Exercise Prevents Maternal High-Fat Diet–Induced Hypermethylation of the Pgc-1α Gene and Age-Dependent Metabolic Dysfunction in the Offspring
- Rhianna C. Laker1,2,
- Travis S. Lillard1,
- Mitsuharu Okutsu1,2,3,
- Mei Zhang1,2,3,
- Kyle L. Hoehn2,4,
- Jessica J. Connelly1,5⇑ and
- Zhen Yan1,2,3,4,5⇑
- 1Department of Medicine, University of Virginia School of Medicine, Charlottesville, VA
- 2Center for Skeletal Muscle Research at the Robert M. Berne Cardiovascular Research Center, University of Virginia School of Medicine, Charlottesville, VA
- 3Cardiovascular & Metabolic Disorders Program, Duke-NUS Graduate Medical School, Singapore
- 4Department of Pharmacology, University of Virginia School of Medicine, Charlottesville, VA
- 5Department of Molecular Physiology & Biological Physics, University of Virginia School of Medicine, Charlottesville, VA
- Corresponding authors: Jessica J. Connelly, , and Zhen Yan, .
Abnormal conditions during early development adversely affect later health. We investigated whether maternal exercise could protect offspring from adverse effects of a maternal high-fat diet (HFD) with a focus on the metabolic outcomes and epigenetic regulation of the metabolic master regulator, peroxisome proliferator-activated receptor γ coactivator-1α (Pgc-1α). Female C57BL/6 mice were exposed to normal chow, an HFD, or an HFD with voluntary wheel exercise for 6 weeks before and throughout pregnancy. Methylation of the Pgc-1α promoter at CpG site −260 and expression of Pgc-1α mRNA were assessed in skeletal muscle from neonatal and 12-month-old offspring, and glucose and insulin tolerance tests were performed in the female offspring at 6, 9, and 12 months. Hypermethylation of the Pgc-1α promoter caused by a maternal HFD was detected at birth and was maintained until 12 months of age with a trend of reduced expression of Pgc-1α mRNA (P = 0.065) and its target genes. Maternal exercise prevented maternal HFD-induced Pgc-1α hypermethylation and enhanced Pgc-1α and its target gene expression, concurrent with amelioration of age-associated metabolic dysfunction at 9 months of age in the offspring. Therefore, maternal exercise is a powerful lifestyle intervention for preventing maternal HFD-induced epigenetic and metabolic dysregulation in the offspring.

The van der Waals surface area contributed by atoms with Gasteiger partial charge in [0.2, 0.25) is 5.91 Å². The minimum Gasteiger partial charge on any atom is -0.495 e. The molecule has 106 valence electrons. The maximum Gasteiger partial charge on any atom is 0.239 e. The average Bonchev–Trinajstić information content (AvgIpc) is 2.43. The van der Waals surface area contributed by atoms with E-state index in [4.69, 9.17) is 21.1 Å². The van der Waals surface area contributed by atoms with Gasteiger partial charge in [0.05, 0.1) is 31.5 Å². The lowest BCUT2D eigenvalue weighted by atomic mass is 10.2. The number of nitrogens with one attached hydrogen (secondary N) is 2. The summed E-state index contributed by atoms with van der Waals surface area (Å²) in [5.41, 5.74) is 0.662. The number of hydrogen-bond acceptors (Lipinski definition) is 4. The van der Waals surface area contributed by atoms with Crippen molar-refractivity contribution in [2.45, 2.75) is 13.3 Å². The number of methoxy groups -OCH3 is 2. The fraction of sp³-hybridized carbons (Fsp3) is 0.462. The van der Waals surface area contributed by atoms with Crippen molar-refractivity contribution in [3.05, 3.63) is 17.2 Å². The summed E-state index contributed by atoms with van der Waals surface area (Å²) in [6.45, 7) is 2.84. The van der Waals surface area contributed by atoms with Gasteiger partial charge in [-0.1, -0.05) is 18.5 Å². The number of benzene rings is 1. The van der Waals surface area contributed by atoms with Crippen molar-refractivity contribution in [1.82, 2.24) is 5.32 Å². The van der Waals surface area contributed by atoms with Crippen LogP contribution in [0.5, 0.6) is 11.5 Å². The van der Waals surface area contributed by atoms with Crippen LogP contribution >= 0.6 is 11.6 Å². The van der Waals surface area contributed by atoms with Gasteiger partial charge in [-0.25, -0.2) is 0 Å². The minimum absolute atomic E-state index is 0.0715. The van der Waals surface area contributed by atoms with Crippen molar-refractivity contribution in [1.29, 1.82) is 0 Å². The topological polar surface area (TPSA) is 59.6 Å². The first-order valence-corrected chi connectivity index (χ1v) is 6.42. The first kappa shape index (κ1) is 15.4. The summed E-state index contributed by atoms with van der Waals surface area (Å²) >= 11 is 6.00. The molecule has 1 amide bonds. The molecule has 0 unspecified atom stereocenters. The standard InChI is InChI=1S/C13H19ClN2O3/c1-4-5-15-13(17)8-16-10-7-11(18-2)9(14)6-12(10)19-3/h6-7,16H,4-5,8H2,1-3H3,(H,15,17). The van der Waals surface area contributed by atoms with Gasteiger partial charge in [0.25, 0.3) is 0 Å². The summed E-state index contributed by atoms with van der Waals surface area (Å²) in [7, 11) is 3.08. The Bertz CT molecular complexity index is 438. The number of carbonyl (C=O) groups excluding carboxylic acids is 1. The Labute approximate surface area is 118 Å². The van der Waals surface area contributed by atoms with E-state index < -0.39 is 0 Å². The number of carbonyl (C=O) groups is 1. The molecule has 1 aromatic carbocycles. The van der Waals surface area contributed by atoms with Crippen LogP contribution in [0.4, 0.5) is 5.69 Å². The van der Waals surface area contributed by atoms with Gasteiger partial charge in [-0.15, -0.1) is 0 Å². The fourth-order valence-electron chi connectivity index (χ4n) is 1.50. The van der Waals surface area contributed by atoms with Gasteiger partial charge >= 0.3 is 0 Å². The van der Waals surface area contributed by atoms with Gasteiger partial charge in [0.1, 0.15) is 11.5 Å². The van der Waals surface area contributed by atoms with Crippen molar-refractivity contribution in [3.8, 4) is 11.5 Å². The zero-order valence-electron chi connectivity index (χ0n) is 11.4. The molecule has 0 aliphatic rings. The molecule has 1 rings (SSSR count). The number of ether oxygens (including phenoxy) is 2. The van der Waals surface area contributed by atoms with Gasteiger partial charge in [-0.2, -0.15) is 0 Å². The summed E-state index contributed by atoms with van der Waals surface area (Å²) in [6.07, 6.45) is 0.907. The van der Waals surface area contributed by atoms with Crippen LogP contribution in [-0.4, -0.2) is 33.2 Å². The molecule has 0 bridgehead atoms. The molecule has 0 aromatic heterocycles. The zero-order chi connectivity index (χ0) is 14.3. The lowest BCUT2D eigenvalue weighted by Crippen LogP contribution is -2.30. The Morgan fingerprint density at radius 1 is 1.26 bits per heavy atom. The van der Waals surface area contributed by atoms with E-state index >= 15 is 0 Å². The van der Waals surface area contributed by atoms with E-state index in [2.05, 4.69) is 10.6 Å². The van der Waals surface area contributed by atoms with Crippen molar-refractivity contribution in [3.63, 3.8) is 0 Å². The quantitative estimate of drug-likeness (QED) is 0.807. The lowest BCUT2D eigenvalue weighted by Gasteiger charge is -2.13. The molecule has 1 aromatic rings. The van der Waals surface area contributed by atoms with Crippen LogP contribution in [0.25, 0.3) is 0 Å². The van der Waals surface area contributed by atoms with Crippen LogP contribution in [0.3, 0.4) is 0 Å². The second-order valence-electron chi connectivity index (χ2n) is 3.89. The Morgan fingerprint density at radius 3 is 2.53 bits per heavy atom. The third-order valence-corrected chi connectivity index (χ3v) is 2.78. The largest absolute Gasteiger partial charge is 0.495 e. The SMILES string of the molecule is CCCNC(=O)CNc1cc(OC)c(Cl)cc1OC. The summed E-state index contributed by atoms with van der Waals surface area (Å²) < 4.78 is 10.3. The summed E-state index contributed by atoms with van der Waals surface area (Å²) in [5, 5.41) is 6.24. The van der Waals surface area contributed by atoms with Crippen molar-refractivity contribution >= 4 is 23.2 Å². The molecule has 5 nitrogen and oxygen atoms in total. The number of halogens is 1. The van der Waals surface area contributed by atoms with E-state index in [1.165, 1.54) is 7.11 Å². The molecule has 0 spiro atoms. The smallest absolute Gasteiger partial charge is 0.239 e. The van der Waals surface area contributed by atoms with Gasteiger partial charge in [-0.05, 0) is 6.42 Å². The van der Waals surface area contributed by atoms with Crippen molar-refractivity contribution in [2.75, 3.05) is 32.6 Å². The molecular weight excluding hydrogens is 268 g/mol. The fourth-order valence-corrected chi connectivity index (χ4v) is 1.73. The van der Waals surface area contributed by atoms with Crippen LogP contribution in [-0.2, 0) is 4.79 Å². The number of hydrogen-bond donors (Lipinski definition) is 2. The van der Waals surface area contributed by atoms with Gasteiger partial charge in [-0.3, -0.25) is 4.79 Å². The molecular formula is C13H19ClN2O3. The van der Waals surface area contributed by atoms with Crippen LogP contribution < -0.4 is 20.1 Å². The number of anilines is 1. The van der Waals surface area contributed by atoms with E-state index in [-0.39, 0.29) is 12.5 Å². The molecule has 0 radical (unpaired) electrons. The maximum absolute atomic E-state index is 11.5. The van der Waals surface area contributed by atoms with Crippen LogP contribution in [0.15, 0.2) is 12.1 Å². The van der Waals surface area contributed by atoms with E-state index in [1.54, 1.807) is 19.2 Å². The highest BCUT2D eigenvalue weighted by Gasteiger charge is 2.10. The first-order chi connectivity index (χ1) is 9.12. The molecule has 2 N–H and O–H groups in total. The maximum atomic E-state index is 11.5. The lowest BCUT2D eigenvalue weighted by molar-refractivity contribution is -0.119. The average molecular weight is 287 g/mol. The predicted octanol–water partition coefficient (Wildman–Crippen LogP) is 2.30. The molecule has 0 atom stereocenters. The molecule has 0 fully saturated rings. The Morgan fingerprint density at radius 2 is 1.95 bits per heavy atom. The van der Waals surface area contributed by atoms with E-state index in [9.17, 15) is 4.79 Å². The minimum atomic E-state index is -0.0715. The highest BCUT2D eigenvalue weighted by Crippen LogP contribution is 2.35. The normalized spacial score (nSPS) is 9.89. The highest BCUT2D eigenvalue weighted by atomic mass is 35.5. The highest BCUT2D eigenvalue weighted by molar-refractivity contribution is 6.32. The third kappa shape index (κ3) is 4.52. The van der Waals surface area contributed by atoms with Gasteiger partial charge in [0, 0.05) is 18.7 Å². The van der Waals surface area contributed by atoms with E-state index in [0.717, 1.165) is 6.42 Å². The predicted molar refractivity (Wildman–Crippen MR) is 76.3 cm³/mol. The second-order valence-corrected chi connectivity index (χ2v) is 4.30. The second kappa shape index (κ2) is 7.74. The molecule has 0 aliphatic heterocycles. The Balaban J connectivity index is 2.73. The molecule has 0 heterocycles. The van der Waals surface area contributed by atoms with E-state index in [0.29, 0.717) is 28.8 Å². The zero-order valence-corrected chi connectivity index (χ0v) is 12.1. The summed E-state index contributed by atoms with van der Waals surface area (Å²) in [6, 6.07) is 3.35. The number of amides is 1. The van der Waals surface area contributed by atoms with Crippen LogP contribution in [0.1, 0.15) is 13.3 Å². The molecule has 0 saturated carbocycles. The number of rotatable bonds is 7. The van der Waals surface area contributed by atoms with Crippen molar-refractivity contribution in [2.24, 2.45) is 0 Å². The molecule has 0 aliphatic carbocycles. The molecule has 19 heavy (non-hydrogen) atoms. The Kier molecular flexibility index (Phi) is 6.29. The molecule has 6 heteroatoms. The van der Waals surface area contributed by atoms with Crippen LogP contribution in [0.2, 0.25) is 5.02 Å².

- Received October 18, 2013.
- Accepted December 30, 2013.
- © 2014 by the American Diabetes Association.
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